5. Herbert Rothschild, Jr., 1940 US census, Census Place: New York, New York, New York; Roll: m-t0627-02677; Page: 13B; Enumeration District: 31-2131. Ancestry.com. 1940 United States Federal Census 
  6.  New York City Municipal Archives; New York, New York; Volume Number: 5. Ancestry.com. New York, New York, Marriage License Indexes, 1907-1995 
  7. John Beasley, 1910 US census, Census Place: Beat 2, Copiah, Mississippi; Roll: T624_737; Page: 8A; Enumeration District: 0047; FHL microfilm: 1374750. Ancestry.com. 1910 United States Federal Census 
  8. Lena Beasley, 1930 US census, Census Place: Manhattan, New York, New York; Page: 3B; Enumeration District: 0912; FHL microfilm: 2341308. Ancestry.com. 1930 United States Federal Census 
  9. Ancestry.com. U.S., Social Security Applications and Claims Index, 1936-2007. SSN: 109127243 
  10. Jerome Rothschild, 1940 US census,  Census Place: Philadelphia, Philadelphia, Pennsylvania; Roll: m-t0627-03754; Page: 1A; Enumeration District: 51-2166. Ancestry.com. 1940 United States Federal Census  
  11. Note that the death certificate was signed by Sidney Goldsmith, MD; he was the grandson of Jacob Goldsmith, Levi’s brother, so he was Jerome’s second cousin. “J.J. Rothschild Dies, Law Firm’s Founder,” The Philadelphia Inquirer, July 21, 1964, p. 30. 
  12. The Philadelphia Inquirer, December 20, 1970, p. 46. 
  13. The Indianapolis News, November 2, 1937, p. 10. “Havre-Goldsmith,” The Virginian Pilot, November 16, 1937, p. 5. 
  14. Series II: Questionnaires: Jews; Record Group Description: (A) General Files, Army and Navy (Boxes 2-4); Box #: 3; Folder #: 9; Box Info: (Box 3) Cleveland: Privates, H-P. Ancestry.com. U.S., WWI Jewish Servicemen Questionnaires, 1918-1921. Ancestry.com. Ohio, Births and Christenings Index, 1774-1973. Original data: “Ohio Births and Christenings, 1821-1962.” Index. FamilySearch, Salt Lake City, Utah, 2009, 2011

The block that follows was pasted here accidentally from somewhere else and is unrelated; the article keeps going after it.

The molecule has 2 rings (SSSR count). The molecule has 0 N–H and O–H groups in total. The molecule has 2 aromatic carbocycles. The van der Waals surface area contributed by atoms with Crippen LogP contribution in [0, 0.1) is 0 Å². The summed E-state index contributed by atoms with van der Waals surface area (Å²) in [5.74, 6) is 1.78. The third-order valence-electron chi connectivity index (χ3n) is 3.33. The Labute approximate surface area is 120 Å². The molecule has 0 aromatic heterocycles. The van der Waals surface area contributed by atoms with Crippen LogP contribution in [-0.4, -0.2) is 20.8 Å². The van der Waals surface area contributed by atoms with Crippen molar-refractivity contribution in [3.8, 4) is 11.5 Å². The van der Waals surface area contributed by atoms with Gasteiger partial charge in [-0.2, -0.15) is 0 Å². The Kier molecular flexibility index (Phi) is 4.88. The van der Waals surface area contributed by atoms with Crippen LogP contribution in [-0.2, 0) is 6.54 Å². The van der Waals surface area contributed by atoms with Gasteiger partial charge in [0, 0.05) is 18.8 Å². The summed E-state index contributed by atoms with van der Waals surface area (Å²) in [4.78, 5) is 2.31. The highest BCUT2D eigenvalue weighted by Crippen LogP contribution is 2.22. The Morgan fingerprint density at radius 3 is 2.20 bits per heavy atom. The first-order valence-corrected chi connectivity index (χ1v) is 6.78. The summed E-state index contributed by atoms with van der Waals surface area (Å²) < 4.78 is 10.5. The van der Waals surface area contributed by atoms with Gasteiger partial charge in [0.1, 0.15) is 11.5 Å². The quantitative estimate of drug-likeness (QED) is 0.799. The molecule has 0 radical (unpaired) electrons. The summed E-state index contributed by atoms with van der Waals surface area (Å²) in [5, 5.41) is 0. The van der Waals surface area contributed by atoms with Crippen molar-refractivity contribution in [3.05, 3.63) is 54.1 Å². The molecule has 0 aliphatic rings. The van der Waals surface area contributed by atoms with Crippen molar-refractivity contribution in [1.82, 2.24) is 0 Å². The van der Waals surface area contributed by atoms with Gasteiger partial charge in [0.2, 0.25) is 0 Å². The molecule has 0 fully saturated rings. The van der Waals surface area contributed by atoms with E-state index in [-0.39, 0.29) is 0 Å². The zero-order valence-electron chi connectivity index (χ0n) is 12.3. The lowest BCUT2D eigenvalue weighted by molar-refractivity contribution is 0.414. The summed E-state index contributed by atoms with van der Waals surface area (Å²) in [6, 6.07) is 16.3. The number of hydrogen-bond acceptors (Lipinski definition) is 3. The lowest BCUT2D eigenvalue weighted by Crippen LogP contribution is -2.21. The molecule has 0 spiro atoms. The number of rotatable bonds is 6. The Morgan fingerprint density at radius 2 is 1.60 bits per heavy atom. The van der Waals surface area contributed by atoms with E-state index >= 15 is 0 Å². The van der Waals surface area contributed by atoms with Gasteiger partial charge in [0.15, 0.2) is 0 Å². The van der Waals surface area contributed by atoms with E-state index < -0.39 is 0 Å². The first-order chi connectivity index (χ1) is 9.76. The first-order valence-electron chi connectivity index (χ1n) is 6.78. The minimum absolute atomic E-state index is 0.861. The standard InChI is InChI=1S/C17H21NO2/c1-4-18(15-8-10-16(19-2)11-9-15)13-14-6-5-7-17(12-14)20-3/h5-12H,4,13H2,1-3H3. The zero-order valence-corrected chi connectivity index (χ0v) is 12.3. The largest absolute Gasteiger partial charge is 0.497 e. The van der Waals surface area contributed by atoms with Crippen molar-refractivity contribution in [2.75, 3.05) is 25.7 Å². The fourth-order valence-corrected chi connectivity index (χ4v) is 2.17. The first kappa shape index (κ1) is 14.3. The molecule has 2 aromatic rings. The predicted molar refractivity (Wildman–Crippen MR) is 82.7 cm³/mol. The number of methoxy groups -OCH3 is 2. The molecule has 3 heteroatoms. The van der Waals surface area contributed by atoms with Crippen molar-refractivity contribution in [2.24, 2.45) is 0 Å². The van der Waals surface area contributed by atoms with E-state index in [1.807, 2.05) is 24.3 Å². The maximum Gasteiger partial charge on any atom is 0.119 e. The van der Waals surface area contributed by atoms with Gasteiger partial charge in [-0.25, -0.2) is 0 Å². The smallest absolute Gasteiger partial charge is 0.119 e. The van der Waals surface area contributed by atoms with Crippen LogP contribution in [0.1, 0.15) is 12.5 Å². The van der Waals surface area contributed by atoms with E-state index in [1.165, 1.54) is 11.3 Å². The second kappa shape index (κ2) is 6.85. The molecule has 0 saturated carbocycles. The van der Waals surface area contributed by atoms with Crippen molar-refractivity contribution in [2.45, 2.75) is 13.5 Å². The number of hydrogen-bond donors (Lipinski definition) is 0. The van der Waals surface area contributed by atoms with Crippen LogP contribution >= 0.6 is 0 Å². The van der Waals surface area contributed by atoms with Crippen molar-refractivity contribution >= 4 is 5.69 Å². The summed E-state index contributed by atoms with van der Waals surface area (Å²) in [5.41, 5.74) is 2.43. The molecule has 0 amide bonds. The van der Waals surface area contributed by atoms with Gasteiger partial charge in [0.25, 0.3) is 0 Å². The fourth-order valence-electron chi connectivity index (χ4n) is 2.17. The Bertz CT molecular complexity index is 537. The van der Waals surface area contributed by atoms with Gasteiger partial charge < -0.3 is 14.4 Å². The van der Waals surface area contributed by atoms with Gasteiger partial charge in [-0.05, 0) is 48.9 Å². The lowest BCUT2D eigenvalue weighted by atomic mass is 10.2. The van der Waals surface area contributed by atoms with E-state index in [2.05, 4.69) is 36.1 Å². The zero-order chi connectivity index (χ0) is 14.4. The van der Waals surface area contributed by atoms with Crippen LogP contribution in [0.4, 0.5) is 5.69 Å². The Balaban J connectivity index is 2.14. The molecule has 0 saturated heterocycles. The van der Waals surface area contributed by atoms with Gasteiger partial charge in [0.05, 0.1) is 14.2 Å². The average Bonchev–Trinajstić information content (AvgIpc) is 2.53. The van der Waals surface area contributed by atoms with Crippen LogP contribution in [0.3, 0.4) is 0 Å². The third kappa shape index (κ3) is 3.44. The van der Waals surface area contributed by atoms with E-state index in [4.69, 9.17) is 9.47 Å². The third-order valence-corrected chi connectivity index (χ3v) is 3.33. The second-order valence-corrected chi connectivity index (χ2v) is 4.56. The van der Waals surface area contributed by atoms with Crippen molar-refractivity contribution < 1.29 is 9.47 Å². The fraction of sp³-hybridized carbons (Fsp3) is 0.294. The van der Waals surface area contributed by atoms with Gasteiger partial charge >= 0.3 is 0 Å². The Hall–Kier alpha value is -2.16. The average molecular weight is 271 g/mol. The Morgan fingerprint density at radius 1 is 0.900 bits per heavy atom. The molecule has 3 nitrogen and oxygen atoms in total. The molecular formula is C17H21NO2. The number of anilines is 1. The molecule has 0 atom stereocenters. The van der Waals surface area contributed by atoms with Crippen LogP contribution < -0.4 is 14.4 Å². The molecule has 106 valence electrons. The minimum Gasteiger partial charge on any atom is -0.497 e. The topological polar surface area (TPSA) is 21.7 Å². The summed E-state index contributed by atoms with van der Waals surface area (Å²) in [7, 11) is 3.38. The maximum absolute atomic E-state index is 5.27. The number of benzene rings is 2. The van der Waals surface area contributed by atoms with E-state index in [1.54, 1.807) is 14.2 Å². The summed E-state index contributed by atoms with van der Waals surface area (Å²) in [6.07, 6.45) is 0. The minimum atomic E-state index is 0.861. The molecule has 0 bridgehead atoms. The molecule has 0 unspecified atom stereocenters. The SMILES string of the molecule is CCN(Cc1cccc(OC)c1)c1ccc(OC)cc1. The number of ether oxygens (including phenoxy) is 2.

15. Havre family, 1930 US census, Census Place: Cleveland Heights, Cuyahoga, Ohio; Page: 3A; Enumeration District: 0570; FHL microfilm: 2341518. Ancestry.com. 1930 United States Federal Census 
  16. Samuel and Hortense Havre, 1940 US census, Census Place: Cleveland, Cuyahoga, Ohio; Roll: m-t0627-03222; Page: 11B; Enumeration District: 92-475.  Ancestry.com. 1940 United States Federal Census 
  17. Edwin Goodman and family, 1940 US census, Census Place: Shaker Heights, Cuyahoga, Ohio; Roll: m-t0627-03058; Page: 64A; Enumeration District: 18-280.
    Ancestry.com. 1940 United States Federal Census. 
  18. Ancestry.com. U.S., Social Security Applications and Claims Index, 1936-2007. SSN: 270107526. 
  19.  Cuyahoga County Archive; Cleveland, Ohio; Cuyahoga County, Ohio, Marriage Records, 1810-1973; Volume: 226; Page: 418; Year Range: 1943-1945. Ancestry.com. Cuyahoga County, Ohio, Marriage Records and Indexes, 1810-1973. Ancestry.com. Ohio, County Marriage Records, 1774-1993. 
  20.  Certificate: 016802; Volume: 19998, Certificate: 025315; Volume: 20434; Ancestry.com and Ohio Department of Health. Ohio, Death Records, 1908-1932, 1938-2007. Ancestry.com. U.S., 

14 thoughts on “The Fate of Levi Goldsmith’s Descendants, Part I: More Early Deaths

    • Thanks, Sharon. I am not sure how people coped with so much loss. We often marvel at how strong Rose Kennedy was after losing so many of her children to war and assassinations. But these multiple losses seem more widespread than we think today.

      Liked by 2 people

  1. In spite of the tragic losses in the Levi Goldsmith family, there is the consolation of a few members reaching a fairly old age. Any person in the previous century with an age of over 70 was considered fortunate, especially if they maintained their good health till the end. Amy, your family history turned out to be a monumental task. I am sure that present and future generations will be thankful for what you have been doing.

    Liked by 2 people

    • I am so fortunate that many of my relatives ended up in Pennsylvania and specifically Philadelphia as so many of those records are available online. NYC isn’t too bad either. But New Jersey is the worst!

      Like